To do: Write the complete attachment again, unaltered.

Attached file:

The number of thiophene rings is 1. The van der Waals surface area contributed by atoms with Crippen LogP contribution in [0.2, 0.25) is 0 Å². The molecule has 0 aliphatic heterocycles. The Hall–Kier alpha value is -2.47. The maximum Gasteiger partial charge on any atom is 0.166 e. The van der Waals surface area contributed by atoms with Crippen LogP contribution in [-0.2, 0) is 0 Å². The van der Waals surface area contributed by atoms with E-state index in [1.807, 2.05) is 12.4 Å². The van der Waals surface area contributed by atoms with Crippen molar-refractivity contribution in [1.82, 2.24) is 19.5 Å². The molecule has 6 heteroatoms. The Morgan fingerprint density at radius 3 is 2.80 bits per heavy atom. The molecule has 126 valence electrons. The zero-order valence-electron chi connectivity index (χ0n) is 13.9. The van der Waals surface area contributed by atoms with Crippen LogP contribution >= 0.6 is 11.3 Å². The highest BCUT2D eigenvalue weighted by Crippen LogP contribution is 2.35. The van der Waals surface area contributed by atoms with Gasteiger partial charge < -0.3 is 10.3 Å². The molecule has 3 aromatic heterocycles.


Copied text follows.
The number of thiophene rings is 1. The van der Waals surface area contributed by atoms with Crippen LogP contribution in [0.2, 0.25) is 0 Å². The molecule has 0 aliphatic heterocycles. The Hall–Kier alpha value is -2.47. The maximum Gasteiger partial charge on any atom is 0.166 e. The van der Waals surface area contributed by atoms with Crippen LogP contribution in [-0.2, 0) is 0 Å². The van der Waals surface area contributed by atoms with E-state index in [1.807, 2.05) is 12.4 Å². The van der Waals surface area contributed by atoms with Crippen molar-refractivity contribution in [1.82, 2.24) is 19.5 Å². The molecule has 6 heteroatoms. The Morgan fingerprint density at radius 3 is 2.80 bits per heavy atom. The molecule has 126 valence electrons. The zero-order valence-electron chi connectivity index (χ0n) is 13.9. The van der Waals surface area contributed by atoms with Crippen LogP contribution >= 0.6 is 11.3 Å². The highest BCUT2D eigenvalue weighted by Crippen LogP contribution is 2.35. The van der Waals surface area contributed by atoms with Gasteiger partial charge < -0.3 is 10.3 Å². The molecule has 3 aromatic heterocycles.